Market Mondays #26

Last week in the financial markets: 

  • Joe Biden won the race for President while President Trump made a series of unproven allegations about voting in key states
  • Kamela Harris is set to make history as America’s first black, female Vice President
  • Joe Biden made his victory speech on Saturday and pledged to be a “president who unifies” 
  • Bitcoin crossed the $15 000 level for the first time since the end of 2017
  • On Wednesday, the S&P 500 rose 2.2 per cent, its best one-day gain since June, with technology stocks dominating once again
  • Palladium rallied to a 8 month high
  • The Federal Reserve kept its interest rates unchanged. The Bank of England also kept its interest rate unchanged at 0.1%
  • Ant Group’s IPO was halted by the Shanghai Stock Exchange
  • The euro area’s GDP expanded by 12.7% in the third quarter by comparison with the previous three months, bouncing back from recession
  • Uber, Lyft and other companies that work in the gig economy won a big victory in California when voters approved a measure that will allow them to avoid reclassifying their drivers as employees

Driving forces for the weeks ahead: 

Big US tech stocks emerge as election winners

As it became clearer that Biden would win the election during last week, shares of big tech companies such as Facebook, Microsoft, Apple and Amazon surged. The reason being that the predicted “blue wave” – where Democrats would take both presidency and the Senate, did not happen. 

The so-called “blue wave” would have been a dangerous scenario for Big Tech as it would have significantly increased the chance of a higher tax rate not just for business, but capital gains. Additionally, Democrats will be unlikely to introduce significant regulations against Big Tech, such as trying to break them up, as Congress would block such a motion. 

There is also another reason for the surge the last week as the FT reports.

“There was a lot of cash on the sidelines that waited for some clarity around the election,” said Stephen Dover, head of equities at Franklin Templeton Investments. “I have been surprised that in almost every communication with an investor the question I get is: what is an investor in cash to do?”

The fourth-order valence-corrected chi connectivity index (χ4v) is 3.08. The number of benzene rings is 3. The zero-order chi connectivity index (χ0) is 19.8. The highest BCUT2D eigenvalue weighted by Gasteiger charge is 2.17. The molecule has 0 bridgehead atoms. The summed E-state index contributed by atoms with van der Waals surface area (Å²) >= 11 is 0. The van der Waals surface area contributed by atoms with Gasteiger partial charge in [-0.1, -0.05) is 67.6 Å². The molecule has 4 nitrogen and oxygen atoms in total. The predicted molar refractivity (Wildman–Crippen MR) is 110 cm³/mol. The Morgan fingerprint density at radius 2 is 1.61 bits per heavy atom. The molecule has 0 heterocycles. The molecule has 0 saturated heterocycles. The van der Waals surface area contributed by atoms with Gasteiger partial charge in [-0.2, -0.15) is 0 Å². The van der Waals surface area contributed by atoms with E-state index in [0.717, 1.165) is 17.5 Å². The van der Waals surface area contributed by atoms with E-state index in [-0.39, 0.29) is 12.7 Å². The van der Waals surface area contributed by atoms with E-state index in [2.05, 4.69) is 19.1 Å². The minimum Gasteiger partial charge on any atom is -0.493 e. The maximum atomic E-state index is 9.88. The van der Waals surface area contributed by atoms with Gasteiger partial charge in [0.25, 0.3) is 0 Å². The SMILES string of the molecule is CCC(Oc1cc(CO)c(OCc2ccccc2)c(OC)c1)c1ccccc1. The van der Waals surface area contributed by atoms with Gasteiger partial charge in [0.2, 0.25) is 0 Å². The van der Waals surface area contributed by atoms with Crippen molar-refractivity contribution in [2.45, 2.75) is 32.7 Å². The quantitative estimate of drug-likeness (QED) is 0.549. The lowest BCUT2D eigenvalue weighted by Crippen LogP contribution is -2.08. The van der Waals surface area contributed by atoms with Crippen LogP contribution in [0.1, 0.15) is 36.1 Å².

Much of corporate America is under siege by the coronavirus, corporate failings are ballooning and many workers are struggling to find jobs. Money managers are wagering that big tech companies will provide a haven in that environment.

Line chart of Rebased showing The 'FAAMG' trade is back on after the election

The pandemic has created one of the most extreme disparities between business models in history. Technology companies are the star performers of the US stock market this year, increasing profits through one of the worst global downturns since the Great Depression. While many travel, hospitality and entertainment businesses are on the edge of insolvency, the pandemic has increased demand for products from the likes of Apple and Amazon, as workers buy new equipment for home offices and businesses rely increasingly on software and other services. 

“Any type of asset that is long in duration combined with low inflation, low rate backdrop have become more valuable,” said John Porter, chief investment officer and head of equity at Mellon. “These big tech names are . . . bellwethers for this environment.”

Overall, the prospect of a divided government has investors betting that tax cuts signed by President Donald Trump will remain in place. It has also reduced, but not quashed, the risk of heavy-handed new tech regulation.

However, it is important to keep in mind that a potential lack of stimulus for several months could leave lasting damage on the economy or cut short the rebound underway, just as coronavirus cases accelerate.

What else we’re reading: 

  • What next for US economic stimulus? (FT)
  • Joe Biden constrained: how Wall Street positioned for divided US government (FT)
  • Biden Win Emboldens Bulls as Emerging Markets Signal Buy (Bloomberg)  
  • A $3 Trillion Investor Craze Implodes After Ant’s IPO Bust (Bloomberg)  
  • How economically damaging will new lockdowns be? (Economist)  

This week’s key events and data releases:


Tuesday: UK September ILO Unemployment Rate, Bank of Italy Monthly Report

Wednesday: Lagarde Speaks at ECB Forum on Central Banking

Thursday: US October CPI, Eurozone September Industrial Production

Friday: Eurozone September Trade Balance

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